Two Years Since Diagnosis

In the featured image of this post, we look like a happy family.  This picture does not show even a hint of the deep grief we were experiencing.  The only visual indication of Iris’ condition in the image are the ankle foot orthotics.

It’s now been nearly two years since diagnosis.  I’ll never forget the day.  My husband turned forty and his job essentially dissolved the same week.  When it rains, it pours.

It was an awful birthday and one we will never forget.

In a way, it was convenient.  Some of the decisions on how to move forward were made for us.  Both parents working full-time was no longer a possibility.  The struggle of managing time away from work for all the various therapies and doctors appointments came to an end.

Before diagnosis, we thought our daughter was just a bit clumsy.  We thought that she had a benign speech issue.  We thought physical and speech therapy would suffice.  At first, that’s what the doctors said.  Following diagnosis, we faced the grim reality of a rare, chronic, incurable, terminal illness called GM1 Gangliosidosis.

The kicker: the cause is genetics.  Much to our chagrin, Darwin and nature’s game of roulette had their way. The faulty genes lurked within us, her loving parents.  The genes were recessive, hidden, and dangerous.  Illogically, we had an awkward feeling that as carriers, we could or should have known despite no family history of this condition.

I allowed myself to cry as I commuted alone in the car.  My husband and I were most comfortable in the presence of our children, where the sole focus was on their immediate needs.  The darkest times were those moments of solitude, usually in the evening.  Bedtime stories were over.  The children were asleep, yet I lay awake.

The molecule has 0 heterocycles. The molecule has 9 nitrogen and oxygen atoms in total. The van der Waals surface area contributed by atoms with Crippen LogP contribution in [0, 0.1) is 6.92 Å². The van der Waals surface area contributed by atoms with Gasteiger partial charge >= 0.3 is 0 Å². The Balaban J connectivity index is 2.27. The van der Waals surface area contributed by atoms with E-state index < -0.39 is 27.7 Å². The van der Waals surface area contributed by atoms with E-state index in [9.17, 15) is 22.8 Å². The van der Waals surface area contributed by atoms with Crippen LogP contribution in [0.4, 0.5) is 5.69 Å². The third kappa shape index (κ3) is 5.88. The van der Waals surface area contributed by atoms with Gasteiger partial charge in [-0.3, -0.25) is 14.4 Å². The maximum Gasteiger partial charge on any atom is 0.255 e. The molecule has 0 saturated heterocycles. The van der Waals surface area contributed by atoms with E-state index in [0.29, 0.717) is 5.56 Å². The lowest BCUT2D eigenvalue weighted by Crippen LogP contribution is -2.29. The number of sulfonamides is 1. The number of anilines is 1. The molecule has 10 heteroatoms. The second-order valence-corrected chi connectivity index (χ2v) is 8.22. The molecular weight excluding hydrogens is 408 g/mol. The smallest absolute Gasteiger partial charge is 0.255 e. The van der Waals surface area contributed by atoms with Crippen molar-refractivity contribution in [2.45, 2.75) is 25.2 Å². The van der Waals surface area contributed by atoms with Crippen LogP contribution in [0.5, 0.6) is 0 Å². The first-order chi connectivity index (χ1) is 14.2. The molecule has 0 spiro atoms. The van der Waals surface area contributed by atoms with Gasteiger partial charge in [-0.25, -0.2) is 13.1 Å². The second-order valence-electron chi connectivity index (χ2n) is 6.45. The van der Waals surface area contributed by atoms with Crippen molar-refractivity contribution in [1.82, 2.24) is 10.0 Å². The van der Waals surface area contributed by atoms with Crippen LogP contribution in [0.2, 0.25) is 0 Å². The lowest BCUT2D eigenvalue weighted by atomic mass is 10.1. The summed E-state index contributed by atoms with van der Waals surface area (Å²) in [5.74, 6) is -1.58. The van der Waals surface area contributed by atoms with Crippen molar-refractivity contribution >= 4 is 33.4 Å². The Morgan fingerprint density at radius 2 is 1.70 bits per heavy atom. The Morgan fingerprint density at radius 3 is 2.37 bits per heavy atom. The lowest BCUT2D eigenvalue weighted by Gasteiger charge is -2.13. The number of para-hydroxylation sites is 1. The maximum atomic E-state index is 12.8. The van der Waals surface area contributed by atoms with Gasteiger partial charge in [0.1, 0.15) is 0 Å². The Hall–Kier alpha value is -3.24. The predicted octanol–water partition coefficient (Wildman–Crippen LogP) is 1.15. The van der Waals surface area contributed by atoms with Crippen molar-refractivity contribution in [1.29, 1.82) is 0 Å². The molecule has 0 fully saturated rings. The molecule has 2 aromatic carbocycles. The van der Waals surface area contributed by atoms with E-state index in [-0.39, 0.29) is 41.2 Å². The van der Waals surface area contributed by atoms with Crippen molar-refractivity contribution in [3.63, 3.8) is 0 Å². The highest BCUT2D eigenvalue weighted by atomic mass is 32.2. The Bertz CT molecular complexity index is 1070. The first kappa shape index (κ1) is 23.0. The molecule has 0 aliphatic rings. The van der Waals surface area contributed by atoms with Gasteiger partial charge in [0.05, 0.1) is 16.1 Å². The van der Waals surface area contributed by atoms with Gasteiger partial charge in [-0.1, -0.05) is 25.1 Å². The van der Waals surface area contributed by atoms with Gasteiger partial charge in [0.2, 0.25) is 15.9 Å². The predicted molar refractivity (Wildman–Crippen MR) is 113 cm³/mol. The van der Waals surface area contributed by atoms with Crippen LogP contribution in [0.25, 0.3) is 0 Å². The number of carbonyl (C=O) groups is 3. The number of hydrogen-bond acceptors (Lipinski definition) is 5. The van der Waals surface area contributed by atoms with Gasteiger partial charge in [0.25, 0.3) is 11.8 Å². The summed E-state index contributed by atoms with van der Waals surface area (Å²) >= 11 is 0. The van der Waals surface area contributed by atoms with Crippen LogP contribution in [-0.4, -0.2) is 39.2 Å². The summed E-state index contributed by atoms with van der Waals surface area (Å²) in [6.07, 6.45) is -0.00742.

My mind wandered beyond the present moment.   I made the error of permitting myself to imagine an alternate reality.

Two years later,  simply put, I don’t go there.  Where, you ask?  I don’t go to that imagined and nonexistent place without GM1 Gangliosidosis.  I don’t believe I am responsible for the course of events that led me and my husband to carry the disease-causing GLB1 gene.

Time, acceptance, and even a degree of healing dulls the pain.  We cherish the time we do have.  We accept our lives and the entire spectrum of experiences involved.  We cherish and love our daughter for who she is .  We try not to ask “what if?”  We don’t imagine whom she might have been without this rare disease  The grief ebbs and flows, punctuated by “normal” milestones and or regression.

There are many, many hardships in life.  It’s really not productive to compare our lives to others’ lives.  We may not be able to control all the events in our lives, but we can control our responses.  We can choose to advocate.  We can choose hope and resilience.

GM1 Gangliosidosis and grief will not consume us, although it is an utterly horrible condition.  Simple pleasures abound: a smile,  a walk hand in hand to the store, a family outing.  There is still much to appreciate.  There is much to enjoy today.

Today, I still kiss my daughter’s head, hold her hand and cuddle with her.  I will continue to have that immense privilege for a time that is not predetermined.  No one really knows what the future holds.  Real life does not have a script.

Without contrast and without hardship, we would not truly understand or appreciate joy.